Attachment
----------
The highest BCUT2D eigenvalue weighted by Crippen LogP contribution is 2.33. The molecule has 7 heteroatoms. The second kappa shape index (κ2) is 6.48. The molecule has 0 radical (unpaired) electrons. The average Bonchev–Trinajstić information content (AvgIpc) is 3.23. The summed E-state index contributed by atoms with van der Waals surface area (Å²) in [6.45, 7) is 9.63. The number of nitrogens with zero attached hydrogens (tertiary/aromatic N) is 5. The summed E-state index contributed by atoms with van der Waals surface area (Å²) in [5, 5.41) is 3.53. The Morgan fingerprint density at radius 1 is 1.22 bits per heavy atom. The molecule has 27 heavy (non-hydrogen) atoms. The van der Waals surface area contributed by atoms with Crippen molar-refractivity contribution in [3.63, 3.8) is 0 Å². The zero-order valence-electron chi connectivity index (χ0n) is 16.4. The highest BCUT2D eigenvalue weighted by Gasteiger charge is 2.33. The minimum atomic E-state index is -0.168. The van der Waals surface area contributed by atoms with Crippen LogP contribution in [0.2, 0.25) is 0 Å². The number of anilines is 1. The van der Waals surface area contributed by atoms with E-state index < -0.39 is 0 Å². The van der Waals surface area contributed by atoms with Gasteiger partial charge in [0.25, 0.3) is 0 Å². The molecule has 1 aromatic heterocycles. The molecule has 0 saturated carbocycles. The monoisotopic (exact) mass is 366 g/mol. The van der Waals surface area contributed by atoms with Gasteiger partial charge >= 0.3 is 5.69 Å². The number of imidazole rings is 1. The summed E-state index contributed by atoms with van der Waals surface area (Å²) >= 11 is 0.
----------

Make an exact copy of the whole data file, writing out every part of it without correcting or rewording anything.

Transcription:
The highest BCUT2D eigenvalue weighted by Crippen LogP contribution is 2.33. The molecule has 7 heteroatoms. The second kappa shape index (κ2) is 6.48. The molecule has 0 radical (unpaired) electrons. The average Bonchev–Trinajstić information content (AvgIpc) is 3.23. The summed E-state index contributed by atoms with van der Waals surface area (Å²) in [6.45, 7) is 9.63. The number of nitrogens with zero attached hydrogens (tertiary/aromatic N) is 5. The summed E-state index contributed by atoms with van der Waals surface area (Å²) in [5, 5.41) is 3.53. The Morgan fingerprint density at radius 1 is 1.22 bits per heavy atom. The molecule has 27 heavy (non-hydrogen) atoms. The van der Waals surface area contributed by atoms with Crippen molar-refractivity contribution in [3.63, 3.8) is 0 Å². The zero-order valence-electron chi connectivity index (χ0n) is 16.4. The highest BCUT2D eigenvalue weighted by Gasteiger charge is 2.33. The minimum atomic E-state index is -0.168. The van der Waals surface area contributed by atoms with Crippen LogP contribution in [0.2, 0.25) is 0 Å². The number of anilines is 1. The van der Waals surface area contributed by atoms with E-state index < -0.39 is 0 Å². The van der Waals surface area contributed by atoms with Gasteiger partial charge in [0.25, 0.3) is 0 Å². The molecule has 1 aromatic heterocycles. The molecule has 0 saturated carbocycles. The monoisotopic (exact) mass is 366 g/mol. The van der Waals surface area contributed by atoms with Gasteiger partial charge >= 0.3 is 5.69 Å². The number of imidazole rings is 1. The summed E-state index contributed by atoms with van der Waals surface area (Å²) >= 11 is 0.